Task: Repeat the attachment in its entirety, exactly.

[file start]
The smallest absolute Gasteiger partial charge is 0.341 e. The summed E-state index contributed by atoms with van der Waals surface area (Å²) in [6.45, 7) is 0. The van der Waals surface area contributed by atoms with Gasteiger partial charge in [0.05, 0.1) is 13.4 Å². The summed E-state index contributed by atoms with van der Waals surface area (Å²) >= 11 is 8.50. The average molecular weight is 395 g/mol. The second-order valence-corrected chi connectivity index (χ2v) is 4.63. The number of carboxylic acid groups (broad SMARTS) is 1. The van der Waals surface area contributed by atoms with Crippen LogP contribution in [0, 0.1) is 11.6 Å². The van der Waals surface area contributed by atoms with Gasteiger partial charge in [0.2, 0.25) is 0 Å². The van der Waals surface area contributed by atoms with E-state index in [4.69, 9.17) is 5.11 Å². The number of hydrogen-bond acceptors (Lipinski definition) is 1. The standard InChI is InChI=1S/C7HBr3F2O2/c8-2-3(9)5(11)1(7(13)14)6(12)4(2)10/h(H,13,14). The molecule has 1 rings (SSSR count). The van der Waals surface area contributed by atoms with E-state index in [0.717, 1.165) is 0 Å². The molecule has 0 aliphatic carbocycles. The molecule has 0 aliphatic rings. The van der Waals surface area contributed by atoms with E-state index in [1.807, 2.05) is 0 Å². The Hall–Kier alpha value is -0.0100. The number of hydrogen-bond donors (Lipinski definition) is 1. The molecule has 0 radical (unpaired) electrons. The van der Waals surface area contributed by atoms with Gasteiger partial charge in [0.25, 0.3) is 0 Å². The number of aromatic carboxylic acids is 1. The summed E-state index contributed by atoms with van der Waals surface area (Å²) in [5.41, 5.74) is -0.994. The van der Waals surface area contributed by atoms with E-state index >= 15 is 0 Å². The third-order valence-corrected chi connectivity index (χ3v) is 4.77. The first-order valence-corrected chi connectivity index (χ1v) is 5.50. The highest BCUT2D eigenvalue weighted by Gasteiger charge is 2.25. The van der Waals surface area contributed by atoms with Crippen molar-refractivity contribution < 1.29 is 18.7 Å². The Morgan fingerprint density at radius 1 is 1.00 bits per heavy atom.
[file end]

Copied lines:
The smallest absolute Gasteiger partial charge is 0.341 e. The summed E-state index contributed by atoms with van der Waals surface area (Å²) in [6.45, 7) is 0. The van der Waals surface area contributed by atoms with Gasteiger partial charge in [0.05, 0.1) is 13.4 Å². The summed E-state index contributed by atoms with van der Waals surface area (Å²) >= 11 is 8.50. The average molecular weight is 395 g/mol. The second-order valence-corrected chi connectivity index (χ2v) is 4.63. The number of carboxylic acid groups (broad SMARTS) is 1. The van der Waals surface area contributed by atoms with Crippen LogP contribution in [0, 0.1) is 11.6 Å². The van der Waals surface area contributed by atoms with Gasteiger partial charge in [0.2, 0.25) is 0 Å². The van der Waals surface area contributed by atoms with E-state index in [4.69, 9.17) is 5.11 Å². The number of hydrogen-bond acceptors (Lipinski definition) is 1. The standard InChI is InChI=1S/C7HBr3F2O2/c8-2-3(9)5(11)1(7(13)14)6(12)4(2)10/h(H,13,14). The molecule has 1 rings (SSSR count). The van der Waals surface area contributed by atoms with E-state index in [0.717, 1.165) is 0 Å². The molecule has 0 aliphatic carbocycles. The molecule has 0 aliphatic rings. The van der Waals surface area contributed by atoms with E-state index in [1.807, 2.05) is 0 Å². The Hall–Kier alpha value is -0.0100. The number of hydrogen-bond donors (Lipinski definition) is 1. The molecule has 0 radical (unpaired) electrons. The van der Waals surface area contributed by atoms with Gasteiger partial charge in [0.25, 0.3) is 0 Å². The number of aromatic carboxylic acids is 1. The summed E-state index contributed by atoms with van der Waals surface area (Å²) in [5.41, 5.74) is -0.994. The van der Waals surface area contributed by atoms with E-state index >= 15 is 0 Å². The third-order valence-corrected chi connectivity index (χ3v) is 4.77. The first-order valence-corrected chi connectivity index (χ1v) is 5.50. The highest BCUT2D eigenvalue weighted by Gasteiger charge is 2.25. The van der Waals surface area contributed by atoms with Crippen molar-refractivity contribution < 1.29 is 18.7 Å². The Morgan fingerprint density at radius 1 is 1.00 bits per heavy atom.